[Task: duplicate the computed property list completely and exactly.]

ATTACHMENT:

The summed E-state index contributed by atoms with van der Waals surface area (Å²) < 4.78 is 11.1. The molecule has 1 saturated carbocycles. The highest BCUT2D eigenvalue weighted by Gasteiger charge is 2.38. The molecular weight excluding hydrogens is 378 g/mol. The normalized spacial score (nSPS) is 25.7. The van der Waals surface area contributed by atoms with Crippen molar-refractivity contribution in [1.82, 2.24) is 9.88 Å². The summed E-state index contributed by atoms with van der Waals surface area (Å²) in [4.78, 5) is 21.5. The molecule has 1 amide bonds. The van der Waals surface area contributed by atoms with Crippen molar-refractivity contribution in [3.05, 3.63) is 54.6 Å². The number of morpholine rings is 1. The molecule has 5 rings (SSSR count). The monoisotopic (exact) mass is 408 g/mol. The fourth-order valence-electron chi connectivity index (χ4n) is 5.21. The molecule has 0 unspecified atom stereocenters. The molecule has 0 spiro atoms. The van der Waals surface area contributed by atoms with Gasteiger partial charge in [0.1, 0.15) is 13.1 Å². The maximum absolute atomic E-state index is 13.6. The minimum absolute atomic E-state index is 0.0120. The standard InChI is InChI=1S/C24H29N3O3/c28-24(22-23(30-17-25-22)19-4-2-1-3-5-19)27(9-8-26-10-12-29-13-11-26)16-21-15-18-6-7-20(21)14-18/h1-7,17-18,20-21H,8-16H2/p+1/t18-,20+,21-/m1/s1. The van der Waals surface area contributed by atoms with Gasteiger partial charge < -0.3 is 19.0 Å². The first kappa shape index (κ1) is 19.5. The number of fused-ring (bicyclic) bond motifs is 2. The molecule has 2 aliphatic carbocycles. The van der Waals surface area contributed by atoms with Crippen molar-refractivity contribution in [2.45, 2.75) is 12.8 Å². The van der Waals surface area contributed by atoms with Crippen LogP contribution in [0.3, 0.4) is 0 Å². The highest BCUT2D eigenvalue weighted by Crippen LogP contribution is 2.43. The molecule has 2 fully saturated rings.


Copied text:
The summed E-state index contributed by atoms with van der Waals surface area (Å²) < 4.78 is 11.1. The molecule has 1 saturated carbocycles. The highest BCUT2D eigenvalue weighted by Gasteiger charge is 2.38. The molecular weight excluding hydrogens is 378 g/mol. The normalized spacial score (nSPS) is 25.7. The van der Waals surface area contributed by atoms with Crippen molar-refractivity contribution in [1.82, 2.24) is 9.88 Å². The summed E-state index contributed by atoms with van der Waals surface area (Å²) in [4.78, 5) is 21.5. The molecule has 1 amide bonds. The van der Waals surface area contributed by atoms with Crippen molar-refractivity contribution in [3.05, 3.63) is 54.6 Å². The number of morpholine rings is 1. The molecule has 5 rings (SSSR count). The monoisotopic (exact) mass is 408 g/mol. The fourth-order valence-electron chi connectivity index (χ4n) is 5.21. The molecule has 0 unspecified atom stereocenters. The molecule has 0 spiro atoms. The van der Waals surface area contributed by atoms with Gasteiger partial charge in [0.1, 0.15) is 13.1 Å². The maximum absolute atomic E-state index is 13.6. The minimum absolute atomic E-state index is 0.0120. The standard InChI is InChI=1S/C24H29N3O3/c28-24(22-23(30-17-25-22)19-4-2-1-3-5-19)27(9-8-26-10-12-29-13-11-26)16-21-15-18-6-7-20(21)14-18/h1-7,17-18,20-21H,8-16H2/p+1/t18-,20+,21-/m1/s1. The van der Waals surface area contributed by atoms with Gasteiger partial charge < -0.3 is 19.0 Å². The first kappa shape index (κ1) is 19.5. The number of fused-ring (bicyclic) bond motifs is 2. The molecule has 2 aliphatic carbocycles. The van der Waals surface area contributed by atoms with Crippen molar-refractivity contribution in [2.45, 2.75) is 12.8 Å². The van der Waals surface area contributed by atoms with Crippen LogP contribution in [0.3, 0.4) is 0 Å². The highest BCUT2D eigenvalue weighted by Crippen LogP contribution is 2.43. The molecule has 2 fully saturated rings.